Housing First Has Failed Our Most Vulnerable

It’s long past time we rethink our national approach to homelessness and realize as a nation that the government policy of “housing first” has not achieved the results it has promised.  In fact, despite spending billions of taxpayer dollars, homelessness across the United States has only increased.  According to the U.S. Department of Housing and Urban Development’s Annual 2022 Homeless Assessment Report (AHAR), which is based on a periodic count of homeless individuals, the number of homeless increased for the sixth consecutive year.  The COVID-19 pandemic prevented most communities from conducting full counts in 2021, but by all estimates, these “point-in-time counts” are usually undercounted, particularly for the unsheltered homeless.   Nonetheless, they remain the most reliable estimate of people experiencing homelessness.

Housing First is a homeless assistance approach that prioritizes providing permanent housing to homeless individuals without any requirements before accessing or retaining housing.  Housing first moves homeless people from the streets or shelters to permanent subsidized housing, while providing support services to improve housing stability. However, even after over a decade of implementation, it has not been clear that Housing First strategies have been successful in reducing homelessness.  Federal funding for homelessness assistance has increased every year over the last decade, even before the billions allocated during the COVID-19 pandemic.  From 2009-2019, federal homelessness assistance spending increased 200%.  From 2014 to 2019, the number of rapid rehousing and permanent supportive housing units increased to 42.7%.  Yet over that same period, the number of unsheltered individuals in the U.S. increased by 20.5%.

Our once-great cities are seeing homelessness skyrocket.  In San Francisco and Los Angeles, early adherents to the Housing First philosophy are seeing unsheltered homelessness only continue to increase.  In California, homelessness grew by 47% despite a 33% increase in the number of housing units.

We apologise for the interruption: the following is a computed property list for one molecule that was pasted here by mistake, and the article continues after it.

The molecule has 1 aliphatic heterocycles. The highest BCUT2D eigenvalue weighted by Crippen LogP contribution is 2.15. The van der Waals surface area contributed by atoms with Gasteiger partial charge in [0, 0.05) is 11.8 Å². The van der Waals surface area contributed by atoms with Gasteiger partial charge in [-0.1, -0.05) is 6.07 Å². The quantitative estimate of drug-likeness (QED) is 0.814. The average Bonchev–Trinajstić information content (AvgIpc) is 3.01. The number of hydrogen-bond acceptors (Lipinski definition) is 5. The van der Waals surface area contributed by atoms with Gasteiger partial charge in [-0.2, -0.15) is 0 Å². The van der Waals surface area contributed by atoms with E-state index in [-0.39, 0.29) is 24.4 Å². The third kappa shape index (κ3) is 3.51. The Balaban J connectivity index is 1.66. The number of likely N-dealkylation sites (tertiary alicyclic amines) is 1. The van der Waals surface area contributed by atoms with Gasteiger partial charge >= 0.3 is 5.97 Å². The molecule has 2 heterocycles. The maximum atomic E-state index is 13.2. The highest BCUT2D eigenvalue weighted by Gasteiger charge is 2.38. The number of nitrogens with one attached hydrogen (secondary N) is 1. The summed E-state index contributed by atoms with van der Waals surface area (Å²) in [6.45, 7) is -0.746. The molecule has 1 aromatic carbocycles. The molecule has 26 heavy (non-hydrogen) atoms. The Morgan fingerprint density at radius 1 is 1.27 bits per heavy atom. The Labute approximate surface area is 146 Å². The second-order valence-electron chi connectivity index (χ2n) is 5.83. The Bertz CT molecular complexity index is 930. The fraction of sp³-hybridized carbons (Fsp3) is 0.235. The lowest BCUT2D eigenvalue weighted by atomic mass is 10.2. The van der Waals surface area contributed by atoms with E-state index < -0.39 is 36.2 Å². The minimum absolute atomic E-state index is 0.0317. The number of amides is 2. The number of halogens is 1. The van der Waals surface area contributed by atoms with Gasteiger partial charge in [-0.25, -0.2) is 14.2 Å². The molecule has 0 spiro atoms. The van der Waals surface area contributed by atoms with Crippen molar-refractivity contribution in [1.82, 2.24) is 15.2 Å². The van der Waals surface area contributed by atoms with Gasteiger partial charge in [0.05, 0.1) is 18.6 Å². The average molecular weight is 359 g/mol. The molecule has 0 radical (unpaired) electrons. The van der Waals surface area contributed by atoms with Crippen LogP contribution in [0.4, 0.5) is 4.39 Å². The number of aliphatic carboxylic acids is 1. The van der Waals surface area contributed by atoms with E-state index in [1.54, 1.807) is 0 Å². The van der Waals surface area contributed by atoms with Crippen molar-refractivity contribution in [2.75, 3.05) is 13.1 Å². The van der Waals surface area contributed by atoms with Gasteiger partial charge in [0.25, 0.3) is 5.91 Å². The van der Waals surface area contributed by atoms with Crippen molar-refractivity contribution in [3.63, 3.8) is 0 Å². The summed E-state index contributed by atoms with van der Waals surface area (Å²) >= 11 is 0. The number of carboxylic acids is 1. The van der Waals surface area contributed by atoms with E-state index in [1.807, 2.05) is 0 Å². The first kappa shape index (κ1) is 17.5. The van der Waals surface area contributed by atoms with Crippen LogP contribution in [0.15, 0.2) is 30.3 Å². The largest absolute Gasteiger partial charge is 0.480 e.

Harvard study that assessed the long-term effectiveness of permanent supportive housing found that while housing retention in the first year was high, rates declined precipitously thereafter. After 10 years, just 12% of the previously homeless remained housed.  The simple truth is that other solutions must be brought to make an impact on this issue, and housing this vulnerable population will require more long-term medical and social supports, rather than simply providing these people housing.

Before Housing First, the homeless population had available to them a variety of housing and services that reflected the community’s needs.  Permanent supportive housing and other low-barrier housing for the homeless became the priority for funding needs at the expense of short-term shelter and other transitional housing programs and homeless service systems.   After the adoption of Housing First by HUD, local communities changed their funding priorities and the number of transitional housing beds fell by nearly 50%.  Additionally, homeless service systems focused less on substance abuse, mental illness, and other social ills that contribute to the underlying struggles that homeless individuals face.

It is clear the Housing First policy is failing our most vulnerable, and we must change course as a nation. Given the pressures of the economic downturn and increasing cost of housing, which is placing more individuals and families at risk for homelessness, the federal government should reassess its emphasis on Housing First policies and allow for a holistic approach that includes addressing mental illness and substance abuse.